Don’t Take the Money and Run

When you change jobs, what should you do with the money in your former employer’s retirement plan? If you have some credit card debt or other bills you need to pay, you may be thinking about taking a cash payout. You might assume it will be easy to catch up on your savings by starting over in your new employer’s retirement plan. Right?

Wrong. Cashing out your retirement plan account can cost you — now and in the future.

  • Drawbacks of a Cashout

First, if you cash out your retirement plan account, you’ll owe federal income taxes on the taxable portion of the distribution, which may be the entire amount.* You also might owe a 10% early withdrawal penalty, and you may have a state income-tax liability as well. After you pay the taxes and the penalty (if applicable), you could have a lot less money left to pay your bills.

Second, if you use your savings for other expenses now, you won’t have that money for your retirement. Nor will you have the potential investment returns your savings might have earned if you had kept that money invested until you’re ready to retire. Even if you start saving right away in your new employer’s plan, you probably won’t be able to make up the difference. 

Taking a cash payout now probably means having less money for your retirement.

  • Other Options to Consider

Instead of taking the plan money when you change jobs, you can arrange for a direct rollover from your plan account into your new employer’s qualified retirement plan or an individual retirement account (IRA). Or, just leave your money in your plan account (if allowed). Keeping all of your savings in an IRA or employer’s plan will allow your money to stay invested where it can potentially continue to grow tax deferred, helping you reach your savings goal. And, you won’t have to pay any current taxes or penalties. * Some retirement plans also offer a Roth contribution option. Unlike pretax contributions, Roth contributions do not offer immediate tax savings. However, qualified Roth distributions are not subject to federal income taxes when all requirements are met.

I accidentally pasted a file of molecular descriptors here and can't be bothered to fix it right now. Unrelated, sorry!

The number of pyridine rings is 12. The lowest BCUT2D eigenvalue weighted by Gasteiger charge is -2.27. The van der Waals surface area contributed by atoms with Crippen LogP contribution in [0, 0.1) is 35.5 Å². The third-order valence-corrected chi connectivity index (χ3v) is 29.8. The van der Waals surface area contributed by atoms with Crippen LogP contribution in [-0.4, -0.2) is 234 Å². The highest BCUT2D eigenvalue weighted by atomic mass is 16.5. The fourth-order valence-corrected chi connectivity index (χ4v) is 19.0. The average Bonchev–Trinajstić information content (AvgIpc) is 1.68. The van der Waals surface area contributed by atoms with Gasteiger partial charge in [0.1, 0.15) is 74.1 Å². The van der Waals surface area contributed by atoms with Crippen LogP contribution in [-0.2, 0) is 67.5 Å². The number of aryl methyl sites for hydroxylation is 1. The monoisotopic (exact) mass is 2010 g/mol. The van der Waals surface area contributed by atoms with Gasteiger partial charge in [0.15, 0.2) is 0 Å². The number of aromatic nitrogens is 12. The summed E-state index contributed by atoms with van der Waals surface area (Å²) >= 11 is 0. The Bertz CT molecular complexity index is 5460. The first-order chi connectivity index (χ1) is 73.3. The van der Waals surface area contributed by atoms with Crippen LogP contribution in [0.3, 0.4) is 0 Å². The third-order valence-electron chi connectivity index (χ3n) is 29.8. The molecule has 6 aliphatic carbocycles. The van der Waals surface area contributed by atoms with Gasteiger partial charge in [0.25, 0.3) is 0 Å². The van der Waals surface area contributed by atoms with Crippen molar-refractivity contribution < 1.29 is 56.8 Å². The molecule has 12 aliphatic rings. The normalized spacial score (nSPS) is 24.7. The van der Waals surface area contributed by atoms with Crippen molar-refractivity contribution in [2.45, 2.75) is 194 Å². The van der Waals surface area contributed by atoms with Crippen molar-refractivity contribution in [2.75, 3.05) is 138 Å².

• Cashing Out Consequences

If you cash out your retirement savings account and spend the money, you may have much less for retirement, even if you start saving all over again in a new employer’s plan.

John arranges a direct rollover of his account balance after 10 years and continues contributions without a break. Dorinda cashes out her account after 10 years and starts saving from scratch. See the consequences of these actions on the chart below.

This is a hypothetical example used for illustrative purposes only. It is not representative of any particular investment vehicle. It assumes a monthly contribution of $200 and a 6% average annual total return compounded monthly. Your investment results will be different. Tax-deferred amounts accumulated in the plan are taxable on withdrawal, unless they represent qualified Roth distributions.

Source: DST

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